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THE HAHHK DAILY T1MKS. l.AUKK. VT WEDNESDAY. OCTOUKH 23. 1012.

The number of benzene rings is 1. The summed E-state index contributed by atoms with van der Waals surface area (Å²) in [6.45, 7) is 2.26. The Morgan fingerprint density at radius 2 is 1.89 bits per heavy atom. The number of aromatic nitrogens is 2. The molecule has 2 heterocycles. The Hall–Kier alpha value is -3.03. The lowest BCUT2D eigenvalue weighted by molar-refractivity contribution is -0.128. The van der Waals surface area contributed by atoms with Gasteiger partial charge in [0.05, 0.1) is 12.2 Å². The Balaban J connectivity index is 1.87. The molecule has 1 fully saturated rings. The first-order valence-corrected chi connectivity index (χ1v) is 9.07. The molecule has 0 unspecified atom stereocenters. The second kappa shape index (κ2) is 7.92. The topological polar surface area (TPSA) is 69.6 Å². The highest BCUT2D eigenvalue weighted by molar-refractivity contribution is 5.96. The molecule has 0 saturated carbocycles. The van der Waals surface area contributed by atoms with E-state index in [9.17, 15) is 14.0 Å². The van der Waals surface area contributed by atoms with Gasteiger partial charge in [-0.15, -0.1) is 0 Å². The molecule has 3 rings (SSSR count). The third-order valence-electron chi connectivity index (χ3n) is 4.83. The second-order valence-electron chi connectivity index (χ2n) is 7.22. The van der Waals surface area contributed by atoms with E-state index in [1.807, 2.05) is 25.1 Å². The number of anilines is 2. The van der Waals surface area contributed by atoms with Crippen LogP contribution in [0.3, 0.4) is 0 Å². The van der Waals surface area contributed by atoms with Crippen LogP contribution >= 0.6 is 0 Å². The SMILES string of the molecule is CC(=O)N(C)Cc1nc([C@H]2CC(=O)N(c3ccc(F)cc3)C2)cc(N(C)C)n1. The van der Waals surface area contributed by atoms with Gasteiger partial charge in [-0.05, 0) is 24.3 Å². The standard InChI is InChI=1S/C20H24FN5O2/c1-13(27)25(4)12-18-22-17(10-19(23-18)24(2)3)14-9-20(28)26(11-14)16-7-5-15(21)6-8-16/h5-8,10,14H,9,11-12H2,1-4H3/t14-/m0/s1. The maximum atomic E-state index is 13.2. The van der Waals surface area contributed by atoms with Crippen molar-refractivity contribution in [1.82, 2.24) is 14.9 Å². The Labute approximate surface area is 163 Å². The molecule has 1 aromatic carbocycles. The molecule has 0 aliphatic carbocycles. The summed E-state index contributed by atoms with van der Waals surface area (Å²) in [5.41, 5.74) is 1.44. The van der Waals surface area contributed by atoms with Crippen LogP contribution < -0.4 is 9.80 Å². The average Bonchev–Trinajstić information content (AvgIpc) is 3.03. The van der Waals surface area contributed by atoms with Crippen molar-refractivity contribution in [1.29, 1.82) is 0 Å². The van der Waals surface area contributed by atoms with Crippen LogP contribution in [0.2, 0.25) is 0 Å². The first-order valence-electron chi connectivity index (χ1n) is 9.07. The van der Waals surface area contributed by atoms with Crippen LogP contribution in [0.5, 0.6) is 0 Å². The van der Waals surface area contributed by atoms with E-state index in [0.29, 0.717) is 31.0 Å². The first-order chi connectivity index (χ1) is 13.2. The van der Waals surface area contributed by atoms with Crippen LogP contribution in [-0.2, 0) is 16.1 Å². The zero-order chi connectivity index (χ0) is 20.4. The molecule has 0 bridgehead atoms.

DEFENCE ENDS SUDDENLY Mood's Best family physic, 2o not tripe or cause pain. Purely vegeta ble, easy to take. 25c. Pills Counsel Decides Not to Call Becker to Stand JUSTICE GOFF TAKES A HAND Reverses Ovto Ruling and Orders Two Witnesses Recalled Sullivan Claims Ros Urged Him to Join in a Plot Against Becker. New York, Dot. 23. The Decker mur ' di'T c4o eliM-':-i ubruptly ;:eteruiiy aft- enioon vitli t'io ilistiii-t attorney, at i the court's command, reading into tlia 'recoida tho testimony from Becker's ' Mar witness Jack Sullivan, for the ad i mission of wliich Sullivan tstitioI be i foro. Sullivan's testimony directly swip ' ported tlio defense's contention that ltose, WebW, Vallon and Schepps, hud conspired in jail to send Hooker to the eluctrie chair by perjured testimony. ! Attorney Melntyre, Becker's counsel jnad declared the case rested when Sul- livan was called and refused to question j'him. The court ordered the case re j opened and instructed the district at i tornev to ask Sullivan certain questions ; timony. "Kose told me he, Webber, Vallon and Sehepps were going to frame up Beck er," Sullivan testified. "Webber said: "The only way you , can get out is to swear you saw hecker I with Hose and me a few hours after the I murder. If you don't you will 1ms in dicted and spend six months in jail. "Once Webber' said to me, 'Jack, for God' sake say you saw Meeker. If you ( wan t money, I'll give you $1,000 now and when you get out we'll go into the hotel business.' , Sullivan said he replied he would spend six years in jail rather than swear a , man's life away. Louis FJitt, another witness forced on .the stand testified: "Rose told me Deek- ,er had nothing to do with the murder, laying, 'lie is innocent, but Ive been I talking too much and must testify .against him. The state began its rebuttal at the opening of the afternoon session. Shapiro was called to the stand as tho , first witness in rebuttal for the state at 2:30 o'clock yesterday afternoon. "We will call only four or five wit nesses in rebuttal," explained Assistant District Attorney Kumn, "because the state's ease is so strong that no more , witnesses will be necessary to refute the defence. "I see no reason whatever for calling ' Becker," said Sir. Mclntyre, "because tlio state has not made out a case against him. The state has not corrob orated the testimony of the murderers, ! Kose, Webber and Vallon. Their only corroboration came from the convicts 'Italian and Luban." ' Today counsel will sum up and Justice Goff will charge the jury Thursday morning. CLASH DISTURBS DYNAMITE PROBE The Court Admits Explosion Evidence The Defense Takes Ex reption. Indinniipoi'k hid., Oct. 23. The first serious rhish in the dyn'mi' conapirarv trial cam yesterday ii-Hemoon, when over tho lusted objections of the de fense, the government was allowed to Introduce evidence of two dynamite ex plosions. Incidentally Judge Anderson In id down the lines along w hich the pros ecution will be conducted, holding that evidenco of any overt act of violence was to be considered proof of conspir acy. William Riddle of Pittsburg, superin tendent for the Lucius Construction com pany of Hellovun, Ph., was asked about two explosions that wrecked work of his company in Chicago, in l!K)7. Sor.ator Kern, for the defense, objected. "These dcfendni'.ts are indicted for transporting explosives on passenger cars and testimony of any explosion is Irrelevant," said Kern. "That is not the way this indictment is drawn, and the objection is over ruled," said Judge Anderson. "These de fendants are charged with conspiracy to violate the act against the interstate transportation of explosives, and any overt act in furtherance of that alleged conspiracy is relevant. The defenne noted an exception ana renewed the objection to every question atkcd Riddle. 'Objection overruled and note an ex ception," Judge Anderson said each time, "I have no time now to listen to fur ther areument." District Attorney Miller says the trial will last until about reb. 1. CAMPAIGN LINES CLOSING Republicans Select the East for Concentration DEMOCRATS TO MOBILIZE Forces in Pennsylvania--The Bull Moose Depend Upon Roosevelt Promi nent Indications That Tft May Carry Wisconsin. MANY WAR RUMORS RIFE Capture of Kirk Kilisse Not Confirmed ALLIES BEFORE ADRIANOPLE HOME MISSION MEETING. WOMAN SHOT TO DEATH. Five Men Take Her Out on Country Road and Kill Her. Stratford, Conn., Oct. 23. An uniden . titled woman, apparently an Italian, was ! shot to death last night by five men several miles outside this city, i Three men have been arrested and have not yet been identified. All are Raid to be Italians. The men hired an automobile at Bridgeport last night and drove outside the city with the woman, All got . out and ordered the chauffeur to drive up the road. The chauffeur heard shots and rushed to Stratford where he notified the authorities. The woman's body was found beside the road, with five bullets in the head. f The dead woman was later identified as Kose White of Bridgeport. Tho three , men arrested are Joe liuenna, Joseph Motte and Frank Prizziehcmi, all of 'New York. ROBERT BARR DEAD. Well-Known Novelist and Editor Passes Away. London, Oct. 23. Robert Barr, the Scottish novelist and editor of The Idler, died during Monday night of heart fail ure at his residence at Woldingham, burrey, He had been ill for a month. Kohert iiarr was as Well known in America as in England. He was edu cated at Toronto, Canada, and was an honorary M. A. of the university of Michigan. At one time ho was connect ed with the editorial stall of the Detroit Free Press. Six of Crew Are Drowned. Corpus Christ!, Texas, Oct. 23. The Steamer Nicaragua, which sailed from Tampico, Mexico, for Port Arthur, Tex., Oct. 2, sank in a storm Oct. 10. Six of her crew were drowned, seven went adrift in two small boats, and Cnpt. Echeverra and 12 sailors were rescued by Ufe-savcrs and brought here yester day. The survivors suffered great hardships, being without water or food for two days. Standard for . ,iears Society of Methodist Conference to Hold Session at White River Junction. White River Junction, Oct. 23. The twenty-eighth annual meeting of the Vermont Methodist conference will be Vermont Methodist conference wil be held here Wednesday and Thursday, Nov. 15 and 7. The program will be ps follows: Wednesday Afternoon, Nov. 6. 3:00 Meeting of executive board and Vermont Conference Woman's Mission-, ary society corporation. Wednesday Evening. 7:30 Praise service, led by Mrs. E. A. Barrett of Bradford. 7:4.) Scripture reading and, prayer, the Rev. F. T. Clark of Woodstock hymn; greetings, Mrs. S. H. Smith of this place; response, Mrs. G. W. Barnes of North Thetford; summary of report of coresponding secretary, Mrs. V. A. Irish of Enosburg Falls; summary of report of treasurer, Mrs. A. W. Gates of Barre; solo, Alfred Wright; report of national meeting, Mrs. A. It. Webb or Northfiold; offering; hymn; benediction. Thursday Morning, Nov. 7. 9:00 Prayer service, led by Mrs. C. F. Meacham of Bellows Falls. 9:15 Business session; appointment of committees; roll-call of auxiliaries, circles and bands, responded to by giv ing number of members and amount of money raised during the year. Reports Corresponding secretary, Mrs. Irish; treasurer, Mrs. Gates; supplies, Mrs. Barrett; mite boxes, Mrs. A. L. Cel ley of Fairlef ; young people's work, Mrs. E. L. Baker of Bellows Falls; lit erature, Miss Fannie Smith of Wet Enosburg; temperance, Mrs. E. Carson Mason of Bellows Falls; sympathetic beneficence, Mrs. Lillian Powers of Wa terbury; training school manager, Mrs. Alice Curtis, in charge of the Italian mission at Barre. Personal experience in mission work. Mrs. Curtis; pledge making; election of officers; noontide prayer. Thursday Afternoon. 1:45 Consecration service,1 Mrs. Geo. Pattrell of Union Village. 2:00 Papers: "The Cry of the Chil dren," Mrs. S. K. Iluse of St. Johns- bury Center; "The Menace of Mormon ism," Mrs. H. R. Brown of Northfield; "Non-Christian Faiths in America," Mrs. I. B. Wells of Rochester; music; "For eign Missions in Vermont," Mrs. E. F. Newell of Barre j "Vermont's Rural Problem," Miss Marion Wilson; sympo sium, "How can i neip nome missions! in charge of Mrs. A. L. Cellcy. Thursday Evening. . 7:45 Devotions, led by the pastor, Rev. S. H. Smith; quartet; address, Tjm from an Immigrant's Diary on the Immigration Problem," Rev. Peter Black of St. Johnsbury; offering; hymn; benediction. New York, Oct. 23. Campaign man agers arc revising plans and altering ar rangements for the closing of the presi dential campaign. Tho injury to Colo nel Roosevelt, the withdrawal of Gov eruor Wilson from the stump, and tlio fact that neither President Taft nor Vice President Sherman has taken part in tho active work of thu campaign havo ' resulted in changing plans in all three of the chief political camps. The ensuing two weeks will witness a con centration of activity in the sections where tho campaign managers believe the outlook is most favorable for the capture of disputed ground. Governor Johnsoii, ITogressive vice presidential candidate, is to fill in most of Colonel Roosevelt's proposed engagements in the cant, and the Democratic leaders are rushing a number of their chief speak ers into Pennsylvania and New York to take up the work planned originally for Governor Wilson. The Democratic campaign probably will center in Pennsylvania -from this time forth. A score of Democratic sen ators and congressmen, who have been peaking throughout the country, will be sent into the state this week, in the hope of making inroads on heretofore solid Republican ground. Democratic leaders have determined upon Colorado, Idaho, Aetiraska, Kansas, .Nevada and New Jersey as states where they will concentrate efforts to carry the state legislatures, in the hope of electing Democrats to succeed Republicans in the United Mates nenate. The Republican campaign also is to be quickened In the east, with a concen tration of forces in New York state. Secretary of State Knox is to deliver several speeches in eastern cities, includ ing Buffalo and New lork. It is expect ed that Senator Lodge and Secretary Meyer will join the Republican speaking force which already Includes Secretaries Nagel and Wilson. Former Congressman J. Adam Bede of Minnesota and John M. Harlan of Chicago, who followed Col onel Roosevelt throughout his entire western tour, will stump New England and eastern states until election. Colonel Roosevelt's arrival in New York from Chicago was not expected to alter Progressive plans. Senator Joeeph M. Dixon had determined to leave to the judgment of Colonel Roosevelt's doctors the question of his appearance Oct. 30 at the big Progressive rally at Madison Square Garden, New York; but Progres sive leaders were plainly hopeful that the candidate would be able to join Governor Johnson and Oscar 8. Straus in that' demonstration. Should he speak there, Governor Wilson will probably speak in the same hall at a Democratic rally the following night. Wisconsin, the original land of the Progressives, looks well for President Taft. Many influences tend in his di rection; among them the fiery feud be tween La Follette and Roosevelt. La Follette's vigorous attacks on Roose velt, who once declared he had no uee for "the pompadour senator," will turn votes to Taft, and the strife among the various kinds of Democrats will have similar effect. The real battle obviously Is betw,epn Taft and Wilson, although Schrank's shot at Roosevelt probably will add some votes to the colonel's column. This Likewise Must Be Accepted with Some Reserve There Ii Likely to He a Big Battle Soon, However. UNDER CROSS EXAMINATION. Officer Flynn Questioned by Attorneys for the Defense. ORDERS ARCHBOLD TO APPEAR. Supreme Court Takes Cognisance of Oil Man's Refusal to Testify. New York, Oct. 23. Unable to get John 1). Archbold, president of the Standard Oil company of New York, to take the witness stand in the pending federal proceedings involving the con trol of the Waters-Pierce Oil company of Missouri, counsel for these interest have secured an order in the state supreme court, directing Mr. Archbold to appear at the continued hearing before Com missioner Jacobs. 1 heso bearings are for the purpose of determining whether directors elected at a meeting of the Waters-Pierce company last February were legally chosen. "The petition upon which Justice Ford signed the order re cites that the Standard Oil "trust" did not comply with the United States su- j pre me court's decree directing dissolu tion except as it may have complied in j theory, and that there is a conspiracy on foot to gain control of the Wsters Pierce interests. ASKS CHANGE OF VENUE. Cash Register Comriny Wants Trnst Suit Tried at Dayton, 0. ("incinnstl. Oct. 23. The first move of ' defense made by President John IL Fat ; terson and twenty-nine officer of the Nations! Cash Register company. Indict- ; ei for violation of the criminal section i of the Sherman anti-trust 'it, was made yesterday in the United 5tate district court here. A request wsa made that the trial tske place ia Dayton, 0 instead of ia this city. No ron fT the change wss give. More eip-'iC.t charge were aleo asked for. lb court toek the aatlar under adiiseiacet. Salem, Mass., Oct. 23. Fred F. Flynn, of the Massachusetts' district police con tinued yesterday at the trial of Joseph Ettor, Arthur Giovannitti and Joeeph Caruso testimony which he began Mon day. He was turned over to the defense for cross examination. Inquiry was made as to a man named Scuite with a big stick in his hand who was said to have participated in the riot of January 29 in Lawrence and also as to the reported statement of Officer Be noit, who was injured in that riot, that the man who fired the shot that killed Anna Lopizzo carried a big stick. Flynn said that nothing was heard about a man with a big stick until two weeks after the riot. He did not know that Caruso secured work in four different mills and was discharged every time at the request of a detective agency. Neither had he any knowledge of a plan to drive Caruso from Lawrence and make him a fugitive. Caruso did not attempt to flee, and was at bis home after his indictment in April. scuite Is still at large, but searcn is being made for him, Flynn stated. Michael A. Moore, a Lawrence nolice- man, testified that he saw Ettor before davlight January 29, with a crowd of strikers when he and Officer Charles Wadlin arrested one of them for inter fering with some girl operative. "After Wadlin arrested this man, the crowd rushed around him," said Moore, "and I saw Ettor in a doorway beckon ing to some more f the strikers, i heard him say, 'Don't let the police take that man to the station; take him away from them.'" v "I shouted to Fttor 'You dirtv dago. why don't you take him away yourself. Don't have" these fellow do your dirty work.'" It ws shown later that Moire himself had a police record. London, Oct. 2.1. If the report be true that Servian and Bulgarian armies have formed a junction before Adrianople, mustering 325,(MK) men and HOO guns, the situation there is moNt perilous for tho Turks. It would seem hnrdlv possible that any such body of troops could be collected. at this point In so short a time. However, the Bulgarian army is well organized and capable of rapid con centration. Whether this can be said of the Servian establishment is open to question. Opposed to this allege over whelming force is suid to be 200,000 Turks with 300 guns,. But the Moslems are behind fortifications and are lust ditch fighters. There is little fear that i they will not render a good account of j themselves. Mories of Turkish troops fleeing in panic 'before all-conquering Balkan arms must be taken with a grain of salt. In spite of tho persistence of the rumor, it is doubtful if Kirk Kilisse has been "captured after a day of severe fighting with 20,000 prisoners, three months' food supplies and ammu nition enough to supply the army for some time." Kirk-Kilisse is but thirty two miles from Adrianople, and a report says that the victorious invaders pressed on, stormed the northern forts of Adri anople -and cut the communication be tween that city and the outside world. In other quarters minor Bulgarian col umns are developing an attack against the Salonica-Constantinoplo railway, which is onlv second in importance to the Adrianople-Constantinople line. Yet another column is marching down the Struma valley and, with the ld of the guerrilla chief Sandansky, is said to have inflicted heavy loss on a small Turkish force, south of the Servian frontier. The armies of Servia and Greece also con tinue to clear their wav to their main objective points, the Turkish fortresses of Ushub and Servia, the Inst of these a Turkish town on the Grecian frontier. Creek armies have crossed the Turkish frontier at two points. In Epirus, at the western end. they have occupied the heights of Girmbovo, while at tlie east ern end they are pursuing the Turkish troops to their base at Servia, where an important battle is expected to bj fought, and the taking of which by the Greeks would carry them appreciably nearer to the Monastir and Salonica road. The Servian armies are probably having the hardest fighting at the pres ent moment. They are operating toward Ushub and Pristina and further north in the district of Novipazar and have to contend not only against Turkish regu lars, but also against the Arnauts, who are fierce fighting Albanian tribesmen. One of their srmies have advanced .as far as the outskirts of Kumanova, the principal town between the Servian fron tier and Ushnb. Pristina, which was re ported to have been captured some days ago. Is still in the hands of the Turks, although the Servian invaders have se cured possession of the mountain pass leading to that city. A large Turkish force is marching on Kumanovo, and a decisive action in this quarter of the field cannot long be delayed. A telegram from Vienna says it is announced from Salonica that Zekki Pacha has concen trated 100,000 men at Kumanovo, with numerous artillery and machine guns. The Servians also have probably 100,000 men. The Greeks are reported in a tele gram from Athens to have Seited the island of Lemnos. near the mouth of the Dardanelles. The representatives of the powers continue actively to confer, and it is now suggested that inter vention in the Jtalkans might occur earlier than was hitherto thought prob able. It is generally believed, however, that one big buttle must be fought be fore the powers can take any decisive steps. You Young Men Smart Dressers, better see these FALL SUITS and pick your style from the HART SCHAFFKER & MARX lines. They arc designed in a special department for young men. They are tail ored in the usual Hart Schaff ner 8c Marx way. They are guaranteed like every other garment of this make. When you come here to sec these Young Men's Suits, you can count on the service of experts. We will be clad to have you look around whether you want to buy or not. H. S. & M. Overcoats, SI 8 to $35. Other Overcoats, : $10 to $25. H. S. & M. Suits, : $18 to $30. Other Suits, : : : $10 to $25. MOORE & OWENS BAR RE'S LEADING CLOTHIERS 122 North Main StreeJ Birre, Vermont Tel. 66- W fyfi Coj7n Schauncr FAMOUS THREE FOR 13 YEARS. y'agner, Dark and Leach Hard Com bination to Beat, When Pittsburg traded "Tommy" Leach and "Lefty" Leifield to the Chi cago Cubs for Artie Hofman and "King" Coie. one of the greatest of trios of base ball players known in history of the game wa forever broken. This trio was . composed of "Honus" Wagner, Fred Clarke and "Tommy" Leach, the "Big Three." It was formed 13 jears ago, when in the season of 181)1), "Tom my" Leach, a fast boy, was sent to play third base for the Louisville colonels, which team was then on the National league circuit. For 13 years thee great players hung together electrifying the j liu-ball world, winning four pennants ! and one world's championship. Probably no such trio ever played to gether as did the "mighty" Wagner, the great leader, Clarke and the fast, brainy Leach. After playing together in Louis ville one year the national league cir cuit was cut down to eight clubs, and Louisville was consolidated with Pitts burg ia 1900, and Fred Clarke was made manager. In 1901, 1902 and 1903 Pitts burg won the national league pennant. Iu 1908 Pittsburg lost in the world's championship series to the Boston Americans after winning three of the first four games. Clarke, at the bead of the peerless trio, kept on, and in 1900 again won the pennant and beat Detroit for the world's championship. Leach always batted be fore Clarke and Clarke before Wagner, and many a pitcher went out of the game broken-hearted through the hit ting and base running of the three. Pittsburg became known as a three man team through their great work. Rome idea of the heart-breaking pace led by these men can be had from the fact that 6,903 times they hit safely after coming to bat no more than 19,043 times. Of these 5,905 hits the total bases were 8,300, and 940 were two-baggers, 48ti three-baggers, and 155 times their clouts were good for the whole cir cuit. How they ran bases can be told no better than the record of 1,159 steals Democrats Think Their Campaign May "v . , , . . . 6 ' ; : These great players combined ban- WILSON FUND NOW $630,000. VACATION NEARLY OVER. President Taft to Leave Beverly Next Sunday. Beverly, Mass., Oct. S3 President Taft will lelvt Beverly for the winter next Punday. Definite announcement ta thie effect wa mad to-day by Whit Hou of ficials. iir. Taft nd ill Helen Tsft wiH remain In Beverly until November 4. wtven the resident's summer borne win be elosed for the vear. Cost $1,000,000, New York, Oct. 23. Announcement was made at Democratic national head quarters yesterday that a statement of campaign receipts and expenditures will be issued on Friday next. The ex penses, so far, it was learned, are about ,1500,000; the receipts about $030,000. OUTLAWS HURT IN HOLD-UK Butte, Mont., Man Killed and Robbed of $400. Butte, Mont., Oct. 23. Four robber murdered T. Sego Monday night and then fought over his money. Two of the outlaws we're fatally wounded, another was hurt and the fourth escaped unharmed, taking Sego'a 1400 with him. FOR BALD HEAOS A Treatment That Costs Nothinf If It Fails. We want roti to trv three laree bot tles of Rexall "fiS"' Ilsir Tonic on our personal guarantee that the trial will not cost vou a penny if it does not give you absolute satisfsction. That's proof of our faith in this remedy, and it should indisputably demonstrate that we know what we are talking about when we say that Rexall "93" Hair Tonic will retard baldness, overcome scalp and hair ailments, and if any human agency can accomplish this rennlt, it may alo be relied upon to promote a new growth of hair. Remember, we are basing out state ments upon what has already hen ac complished by the use of Rexall "JJ" Hair Tonic, and we have the right to assume that what it has done for tSou ssnd of other it will do for vou. In any event, rem cannot lose anything by f ving it a trial on onf liberal guarantee, wo size. SOc and 1.0. Keinembrr. j rou can obtain Rexall Remedies in this i community cnlv at our .tTe The Ret ail f tore." Red Oct Pharmacy, 160 North Main street. AJvt. died 16,530 chances out of a total of 17,' 683. Leach wound up his great Pitts burg career against St. Louis by send ing a fly to Evans in right field, but not until he had hit two singles and a three-base hit, helping "Marty" OToole win his game. It was a fitting end in Pittsburg for Leach, because 22,500 fans who watched him for years saw his career in a Pirate uniform come to a glorious close. As this multitude looked on, not a soul new that the Wee, who was responsible for six of the runs in that game, would no more drive men ahead of him and coach faltering Pirate runners. In 11 of the 13 years that Leach was with Pittsburg he made over 100 hits per year, while another year be made 92. In 1900 he was in only 45 games, msking 34 hit. SPORTING NOTES. him. Ha desired to have a nuiulwr dec orating his machine that corresponded with his batting average. Finding that another was tho possessor of that num ber who wrote and statetl his case to the holder. The number was cheerfully transferred aud 384 will be the license number to hang from the rear of hia motor car next season. The Massachusetts Agricultural school football team was not in a gleeful mood on returning to practice this week over the treatment received at the hands of the Vermont eleven at Burlington Sat urday. They registered two protests. In the first place they insist that they were the victims of uncalled for cases of slugging towards the close of the game, claiming that the referee refuses to see any of these tactics. The other protest was in regard to the safety that gave the game to Vermont. Batting averages In the Connecticut league, which have just been officially announced are deplorably low this year. High of Hartford leads the lint with a percentage of .327. Swandcr of Spring- held is the only other regular man hit ting over .200. Capt. Ball of the cross country team at Dartmouth college showed his class at the intcrclass games Monday by capturing the three mile race from Har mon. In the interclass games occurred the unexpected defeat of Maro Wright and Enright in their respective entries, pole vaulting and high jumping. Reports are coming from Cambridge that Alfred Shrubb is developing a cross country team that is going to win the intercollegiate this spring. Coach Cavanaugh has made a change in his line up of the Dartmouth team this week that will greatly benefit the New Hampshire warriors. Whitney, the Olympic shot putter, who has been playing an end position and alternating at halfback, has been assigned to play left halfback regularly. Whitney is a horse for work, having the combined qualities of line plunging and open field running that give him preference for a backfield ranking. Hogsptt who has had a premium on this position all the year, is a versatile player and his ability at end is delighting the coaches. Hogsett's great speed enables him to be the first man down the field under kick and, is a hard and sure tackier. Earl Hamilton was far short of ex pectstions In the St. Loui city post season series. He failed to make a de cent start in any of the three games that he entered. Hamilton in the role of the St. Louis Browns won himself respect throughout the American league circuit this year through his remarkable work. HE SAW THINGS. SAVING A WORK OF ART. Ingenious Schem of a Restorer of Damsged Mastarpiece. An Instance of the Ingenuity exer cised by restorers of damaged master?... pieces of painting is afforded by the rescue of a famous painting now own ed by the widow of the late John Hay, secretary of state. Mr. Hay had a Madonna by Botticel li which wss pointed on a wooden panel at least 400 years ago. The wood bad begun to crack, and it was feared that tho painting would be ruined, but a restorer was found who laid he could save It - The first step was to paste thin strips of tissue paper on the face of the pic ture, pressing the paper into the un even surface of the paint Layers were added until a thick body of paper con cealed the picture. Then the picture was turned over, and the restorer began to sandpaper the board away. After many months of careful work he bad all the wood removed, and nothing but the paint ad hered to the paper. A piece of linen canvas Was then glued to the paint, and the work of removing the paper from the front of the picture was un-. dertaken. It required nearly a year to complete the work; but when it was done the painting was left In shape to last another four centuries. Chicago. Record-Herald GIBSON INDICTED. Held "Gabley" Street, the former Washing ton catcher who finished the season just closed with Providence, has been sold auain. President Navin of the Detroit Americans and the providence club has announced Street s sale to the I hat- tanooga team in the southern league. Cueto, a Cuban catcher, who has been plavinir diirinir the past season in the sothern league, has been signed by the St luis ( ardinals. Cueto is said to he a star. He is the man with whom Johnny McGraw had the row at Havanna last winter, a row that nearly broke up the series between the Giants and the Cubsns. O'Dowd. the Vermont hortop of lest spring, who was given a tryout with the Highlander in June and was sent to the Brockton New England league club for seasoning, is now the property of the shoe town team, the sale being transacted lately. Napoleon Lajoie tia a rapricimia ten dency in hi makeup. The big French man'doc all his traveling in the auto mobile he rwieved tn years ago for having the highest batting average in the American lece. When he rn-rivi his car he applied for a lioense and wa not Mti'fif J w;tl the number presentei by Grand Jury on a Charge of Murder. Middletown, N. Y, Oct. 23. Burton W. Gibson, the New York lawyer, was indicted by the Orange county grand iury yesterday on a charge of murder in toe first degree. He Is accused of killing his client, Mrs. Rosa Menschik S)sbo. He prob ably will be brought to trial in De cember. I DARR0W TRIAL NOV. 25. McNamara Attorney Will B Prosecuted Second Tim for Jury Bribery. Lo Angele. Oct. 23. The trial of Clarence S. Darrow, the Chicago law yer who defended the McNamara broth ers, has been set for Nov. 25. He will be tried on the indictment charging him with the bribery of Robert E. Bain, a juror in the McNamara trial. Th Boy Obeyed Hi Dad and Learned to Us His Ey. In the dally half hour confidential talk with his boy an ambitious London father tried to give some advice. "Be observing, my son," said the father on one occasion. "Cultivate the habit of seeing, and you will be a successful man. Study things and remember them. Don't go through the. i world blindly. Learn to use your eyesP 7 Boys who are observant know a great deal more than those who are not" Willie listened in silence. Several days later, when the entlr; family, consisting of bis mother, aunt., and uncle, were present, his, father said: "Well, Willie, have you kept using yonr eyes, as I advised you to do?" i Willie nodded and after a moment' hesitation said: "I have seen a few things about the house. Uncle Jim's got a bottle of hair dye hid under his bed. Aunt Jen nie got an extra set of teeth and ft lot of false hair in her dresser, ma's got some curls sewed in her hnt, and pa's got a pack of cards and a box of dice and a leather covered flask behind the bookcase." London Tit-Bits. A Wonderful Child. Z V Zerab Colburn when a child baa the most wonderful memory for figure ever known, n performed operation of addition, subtraction, multiplication-! and division on sums Involving from eleven to twenty places of figures with-" out setting on down on paper. Being once asked to raise eight to the slxi teentb power, he almost instantly re sponded. "The answer is 231,474,070 710,050." Que Watting. "Mrs. Codgers I dreadfully afraid of embonpoint." remarked Mrs. Gads ley. "I that so?" chirped Mrs. Wopper. "My favorite wnt had It and the poor thlna Just wnsted a way ! Birnilng nam Age-IIenld. A Leg on the Track of the fast express means serious trou ble ahead if not removed, so dos lo of appetite. It means lack of vitality. his of strengta and nerve wennes. If snpetite fails. tke Electric Hitter quickly to overcoro the cause fcy f irngj Bttk t BeK up the stomacn una ei.r.r.f w ini.g.. M h,t. Un I this the IblH tion. Michael Hessheinier of Lfneoln.' ' . . . . . Neb, hsi been sick over three ye.rs. bnt . lt" "krd " l r six bottle of Electric Bitter put bim right on his fef gm. They hv helped j "'- ''VTe It Ml Jennie, thousand. They give pure blood, itrorj "We'l. yoti've f4tMd th- air lhre nerve, good dijrctirn. i!y 50 rent, time Yrrr out on atrikea." CtjWa- t the Red Cross I'harmai-r. Ad' t. coTrilnue.